I’ve noticed that it’s becoming easier to find children’s books with strong female characters. Girl empowerment is big with publishers now, which is one reason why I found interest in my book so quick. What I do still notice is that books with strong female characters are still considered only for girls. But girls read books with strong male characters all the time. This needs to change. Read the rest of this entry »
This entry was posted in Children's literature, Inspiration & motivation, Publishing industry, Resources for writers, Writing, Writing tips and tagged author, books, children's books, LGBTM, literature, princess, two dads, writing.
Twitter pitch parties have been gaining in popularity in the last few years.
What is a Twitter pitch party, you may ask?
Well, if you’re a writer and are seeking a literary agent or a publisher, they are amazing opportunities. If you have finished and polished manuscripts, just make an engaging (and short) pitch via Twitter. Add the hashtag #PBPitch, and presto, your pitch will be seen by a select group of literary agents and editors! If the agent or editor in question likes your pitch, then you can send it to them and cross your fingers.
The guidelines can be found in the official website, posted below.
This entry was posted in Children's literature, Inspiration & motivation, Publishing industry, Resources for writers, Writing, Writing tips and tagged author, books, kidlit, pitch, publish, Twitter, write, writing.
So you’re a freelance writer.
Hooray! That means you’re your own boss and you get to create your own schedule.
But, oh no- this can sometimes be more challenging that it appears. Distractions and social media interruptions can be tricky to navigate though as you try to carve out time to dedicate to your craft. It takes an incredible amount of organization and discipline.
What often ends up happening is:
We writers are experts at procrastination. We’ve all been there. We have a deadline, but somehow, we can’t get the ball rolling. Next thing we know, we’re pulling an all-nighter to get the job done.
Luckily there are strategies to help. With effort and planning, you can stop your procrastination habits. Here are 5 tips to help you remain aligned with your goals:
This entry was posted in Children's literature, Inspiration & motivation, Publishing industry, Resources for writers, Writing, Writing tips and tagged author, books, freelance, goals, procrastination, publish, schedule, time management, writing.
The path of the author is notoriously difficult. It’s filled with heaps of rejection letters and long hours of constant editing, not to mention the “snail pace” rhythm of the publishing industry.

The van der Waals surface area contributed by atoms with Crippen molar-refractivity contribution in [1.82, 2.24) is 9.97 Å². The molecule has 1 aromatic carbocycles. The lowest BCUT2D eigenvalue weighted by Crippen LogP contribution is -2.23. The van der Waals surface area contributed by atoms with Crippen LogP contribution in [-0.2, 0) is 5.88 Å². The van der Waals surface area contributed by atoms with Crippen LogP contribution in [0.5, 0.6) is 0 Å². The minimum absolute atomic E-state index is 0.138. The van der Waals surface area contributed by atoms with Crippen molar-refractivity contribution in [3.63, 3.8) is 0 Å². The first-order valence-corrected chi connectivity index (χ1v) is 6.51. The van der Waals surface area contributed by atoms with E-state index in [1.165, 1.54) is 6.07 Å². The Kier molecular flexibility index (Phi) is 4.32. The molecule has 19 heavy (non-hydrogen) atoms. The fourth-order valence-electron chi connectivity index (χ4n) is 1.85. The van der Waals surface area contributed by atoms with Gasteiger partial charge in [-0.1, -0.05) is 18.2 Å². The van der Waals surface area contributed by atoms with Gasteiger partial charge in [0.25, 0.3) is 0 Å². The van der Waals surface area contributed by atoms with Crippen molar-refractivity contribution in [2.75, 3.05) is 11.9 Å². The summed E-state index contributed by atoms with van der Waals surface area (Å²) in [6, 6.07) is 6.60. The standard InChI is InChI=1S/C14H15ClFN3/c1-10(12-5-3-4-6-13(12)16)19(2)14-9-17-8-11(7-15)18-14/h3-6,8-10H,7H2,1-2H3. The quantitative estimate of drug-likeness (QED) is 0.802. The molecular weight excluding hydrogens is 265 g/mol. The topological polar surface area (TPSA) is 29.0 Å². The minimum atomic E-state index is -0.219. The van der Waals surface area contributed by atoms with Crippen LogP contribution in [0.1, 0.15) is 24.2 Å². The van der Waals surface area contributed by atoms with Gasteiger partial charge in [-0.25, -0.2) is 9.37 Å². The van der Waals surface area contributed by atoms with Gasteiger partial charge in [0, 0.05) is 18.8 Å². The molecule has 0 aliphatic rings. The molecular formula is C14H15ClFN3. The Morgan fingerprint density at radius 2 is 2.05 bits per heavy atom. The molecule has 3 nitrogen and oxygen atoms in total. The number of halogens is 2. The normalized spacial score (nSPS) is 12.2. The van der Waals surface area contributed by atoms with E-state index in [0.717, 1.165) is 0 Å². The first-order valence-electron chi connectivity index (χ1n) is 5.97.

So how does one survive these challenges and still retain an earnest love for writing? I sat down with author Debra Shumaker to get her perspective. After submitting 187 submissions to both agents and editors with 11 different manuscripts since September of 2009, she achieved one of her dreams and landed a literary agent. Here is our Q & A:
How did you remain so perseverant throughout the process?
Sometimes I wonder, myself, why I persevered in all the rejection. But that is the name of the game in Children’s Lit. And I should clarify, though I started subbing in 2009, I probably started subbing too early. I was a beginner. I had three little kids at the time so I just wrote and submitted when I “had time.” My manuscripts probably weren’t ready and my querying was a bit undirected. But, as I worked on my craft, participating in Tara Lazar’s PiBoIdMo (now StoryStorm) and joining Julie Hedlund’s 12×12, my manuscripts grew stronger and my queries more directed. Then in 2014, I started to get some nibbles: some personal rejections and one agent asked for a revise/resubmit. Though that one didn’t pan out, it gave me a confidence booster. In 2015, I received an R&R from an editor and three agents asking for more of my work. Again, those didn’t lead to offers, but I knew I was getting close. I just kept plugging away at learning craft, studying mentor texts, writing new stuff, and submitting. I am so grateful for having signed with Natascha Morris from BookEnds Literary in July. Read the rest of this entry »
This entry was posted in Children's literature, Inspiration & motivation, Publishing industry, Resources for writers, Uncategorized, Writing, Writing tips and tagged agent, author, books, kidlit, literature, perseverance, publishing, writing.
I’ve been dying to give writing workshops at Royal Vale Elementary for years now. I keep hearing about how outstanding the school is, and how the parents camp out for days during the registration period. After a few years of trying to entice the administration, I was ecstatic to be invited to their school!
I had the privilege of meeting and working with Miss. Wendy’s two grade 5 classes.
Our mission? To create a picture book, complete with developed characters, a plot, polished text, and illustrations in just THREE DAYS! Actually, it wasn’t even three days, it was three workshop of two hours each. And I worked with two classes, so the mission was to create two books. We had our work cut out for us…
I’m happy to say that we accomplished our goal! Here’s how it went down: Read the rest of this entry »